Courts and commentators regularly assume that a single avenue for rights-making is both sufficient and unproblematic. For example, it is enough if a Fourth Amendment claim may be litigated either in suppression hearings or in civil suits under 42 U.S.C. § 1983. In previous work, I presented original quantitative and qualitative evidence that challenged this assumption, arguing that litigation in a single context tends to flatten and distort constitutional rights.
In this Article, I build on this critique by introducing cognitive psychology research suggesting that judicial rights-making is better undertaken simultaneously in multiple contexts. For example, on this view, Fourth Amendment rights would be better crafted both in suppression hearings and in civil suits under 42 U.S.C. § 1983. Such rights-making is preferable because it exposes judges to a broader range of governmental and private actors, factual circumstances, and social interests. In other words, multiple-context rights-making better captures the full array of considerations relevant to defining the proper contour of the right. Multiple-context rights-making would therefore result in better rights—that is, rights that more closely resemble the rights that judges would construct if they considered all the information relevant to the right itself and only that information, freed from bias, cognitive errors, and the influence of other contextual factors.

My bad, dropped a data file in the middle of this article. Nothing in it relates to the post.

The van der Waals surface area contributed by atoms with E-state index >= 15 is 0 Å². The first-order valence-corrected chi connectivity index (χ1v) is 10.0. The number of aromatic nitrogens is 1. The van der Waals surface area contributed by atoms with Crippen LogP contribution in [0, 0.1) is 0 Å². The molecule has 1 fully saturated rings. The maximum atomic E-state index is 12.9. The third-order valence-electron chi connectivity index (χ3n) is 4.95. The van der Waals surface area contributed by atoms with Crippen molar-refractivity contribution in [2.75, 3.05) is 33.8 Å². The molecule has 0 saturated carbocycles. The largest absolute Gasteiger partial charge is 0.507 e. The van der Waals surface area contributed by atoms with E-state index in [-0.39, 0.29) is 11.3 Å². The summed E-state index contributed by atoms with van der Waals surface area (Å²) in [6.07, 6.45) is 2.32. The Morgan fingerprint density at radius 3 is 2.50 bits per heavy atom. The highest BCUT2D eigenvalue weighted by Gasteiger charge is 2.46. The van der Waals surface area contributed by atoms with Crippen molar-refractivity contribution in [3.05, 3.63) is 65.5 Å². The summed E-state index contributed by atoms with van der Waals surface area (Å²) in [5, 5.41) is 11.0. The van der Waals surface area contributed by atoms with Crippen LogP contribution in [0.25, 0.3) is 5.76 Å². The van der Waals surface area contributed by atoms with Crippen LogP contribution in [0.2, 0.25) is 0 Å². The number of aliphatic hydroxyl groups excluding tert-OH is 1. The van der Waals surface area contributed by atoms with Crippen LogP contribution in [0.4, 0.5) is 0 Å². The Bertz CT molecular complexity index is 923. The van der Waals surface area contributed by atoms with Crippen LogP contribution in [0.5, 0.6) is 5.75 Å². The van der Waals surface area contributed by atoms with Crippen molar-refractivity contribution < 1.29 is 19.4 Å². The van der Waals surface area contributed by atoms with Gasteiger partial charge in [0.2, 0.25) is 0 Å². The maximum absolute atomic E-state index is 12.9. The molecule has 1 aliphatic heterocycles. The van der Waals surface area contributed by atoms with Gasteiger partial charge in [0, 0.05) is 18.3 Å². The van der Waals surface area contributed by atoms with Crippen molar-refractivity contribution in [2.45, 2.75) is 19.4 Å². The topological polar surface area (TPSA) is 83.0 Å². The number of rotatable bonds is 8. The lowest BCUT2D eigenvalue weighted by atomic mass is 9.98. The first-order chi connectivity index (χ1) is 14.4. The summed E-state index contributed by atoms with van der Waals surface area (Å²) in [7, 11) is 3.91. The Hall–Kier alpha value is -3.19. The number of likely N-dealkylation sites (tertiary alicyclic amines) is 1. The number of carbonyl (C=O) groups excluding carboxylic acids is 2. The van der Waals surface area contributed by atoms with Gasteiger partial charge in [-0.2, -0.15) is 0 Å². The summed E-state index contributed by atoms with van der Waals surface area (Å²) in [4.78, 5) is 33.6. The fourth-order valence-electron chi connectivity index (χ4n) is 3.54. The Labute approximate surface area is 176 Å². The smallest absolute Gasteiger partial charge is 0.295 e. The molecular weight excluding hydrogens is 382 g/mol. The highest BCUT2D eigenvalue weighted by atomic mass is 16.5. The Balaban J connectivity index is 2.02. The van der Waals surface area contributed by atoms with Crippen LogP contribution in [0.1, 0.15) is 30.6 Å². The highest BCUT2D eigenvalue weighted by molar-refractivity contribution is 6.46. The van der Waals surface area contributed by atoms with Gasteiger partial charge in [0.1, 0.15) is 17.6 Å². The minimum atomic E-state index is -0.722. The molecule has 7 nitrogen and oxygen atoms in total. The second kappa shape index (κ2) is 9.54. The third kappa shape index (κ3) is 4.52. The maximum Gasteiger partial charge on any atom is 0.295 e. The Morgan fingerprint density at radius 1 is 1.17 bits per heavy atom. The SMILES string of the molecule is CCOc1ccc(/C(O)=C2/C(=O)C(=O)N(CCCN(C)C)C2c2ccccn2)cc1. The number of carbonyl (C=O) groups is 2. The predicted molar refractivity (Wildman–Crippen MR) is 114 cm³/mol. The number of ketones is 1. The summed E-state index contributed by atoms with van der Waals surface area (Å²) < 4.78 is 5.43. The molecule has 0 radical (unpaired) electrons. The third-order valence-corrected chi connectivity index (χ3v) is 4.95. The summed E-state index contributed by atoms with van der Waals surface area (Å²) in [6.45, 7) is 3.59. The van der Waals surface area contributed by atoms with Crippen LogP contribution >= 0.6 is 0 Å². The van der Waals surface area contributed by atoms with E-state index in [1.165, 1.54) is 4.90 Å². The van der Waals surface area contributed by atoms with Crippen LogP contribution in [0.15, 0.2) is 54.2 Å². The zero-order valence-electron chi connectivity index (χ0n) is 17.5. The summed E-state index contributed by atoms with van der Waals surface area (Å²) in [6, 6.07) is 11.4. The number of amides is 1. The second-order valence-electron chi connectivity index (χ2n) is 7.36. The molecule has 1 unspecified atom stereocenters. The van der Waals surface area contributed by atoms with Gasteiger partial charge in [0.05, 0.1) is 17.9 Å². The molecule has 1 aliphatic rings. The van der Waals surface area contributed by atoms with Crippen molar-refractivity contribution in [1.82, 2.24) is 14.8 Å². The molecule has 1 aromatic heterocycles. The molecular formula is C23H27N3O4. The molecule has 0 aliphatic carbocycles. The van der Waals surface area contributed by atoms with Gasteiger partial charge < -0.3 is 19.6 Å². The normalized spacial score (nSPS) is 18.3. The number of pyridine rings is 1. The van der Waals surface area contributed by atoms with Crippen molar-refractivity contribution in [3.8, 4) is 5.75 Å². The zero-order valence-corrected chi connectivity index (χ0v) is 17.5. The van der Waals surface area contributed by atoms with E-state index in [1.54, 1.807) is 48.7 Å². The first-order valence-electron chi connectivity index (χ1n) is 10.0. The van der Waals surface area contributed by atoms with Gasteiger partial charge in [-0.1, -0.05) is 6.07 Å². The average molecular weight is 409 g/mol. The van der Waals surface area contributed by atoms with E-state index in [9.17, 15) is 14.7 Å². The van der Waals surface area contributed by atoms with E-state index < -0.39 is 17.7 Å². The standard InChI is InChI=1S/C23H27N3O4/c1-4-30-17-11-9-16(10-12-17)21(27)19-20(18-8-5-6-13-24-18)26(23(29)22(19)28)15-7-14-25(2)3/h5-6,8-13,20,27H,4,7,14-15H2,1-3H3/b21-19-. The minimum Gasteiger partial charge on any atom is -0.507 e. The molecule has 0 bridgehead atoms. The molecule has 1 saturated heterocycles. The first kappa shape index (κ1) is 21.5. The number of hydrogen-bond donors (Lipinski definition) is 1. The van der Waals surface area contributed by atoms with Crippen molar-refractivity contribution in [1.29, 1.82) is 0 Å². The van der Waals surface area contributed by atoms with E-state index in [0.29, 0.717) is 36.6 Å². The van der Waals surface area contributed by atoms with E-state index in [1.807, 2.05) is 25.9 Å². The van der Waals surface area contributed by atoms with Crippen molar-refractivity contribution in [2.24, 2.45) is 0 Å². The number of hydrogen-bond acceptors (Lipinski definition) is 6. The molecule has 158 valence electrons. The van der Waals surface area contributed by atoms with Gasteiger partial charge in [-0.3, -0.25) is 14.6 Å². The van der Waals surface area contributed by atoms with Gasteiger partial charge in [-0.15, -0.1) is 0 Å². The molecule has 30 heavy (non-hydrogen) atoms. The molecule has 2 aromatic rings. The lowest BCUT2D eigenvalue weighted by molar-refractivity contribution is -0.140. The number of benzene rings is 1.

With this insight as a foundation, the Article then turns to the question of how to create the conditions necessary to improve constitutional rights-making. While previous commentators have wrongly treated rights-making conditions as inevitable, I explain that the conditions under which rights-making occurs are sensitive to factors well within governmental actors’ control, such as available remedies, incentives to litigate, and procedural hurdles. I conclude that government actors can and should take concrete and affirmative steps to improve the conditions of constitutional rights-making.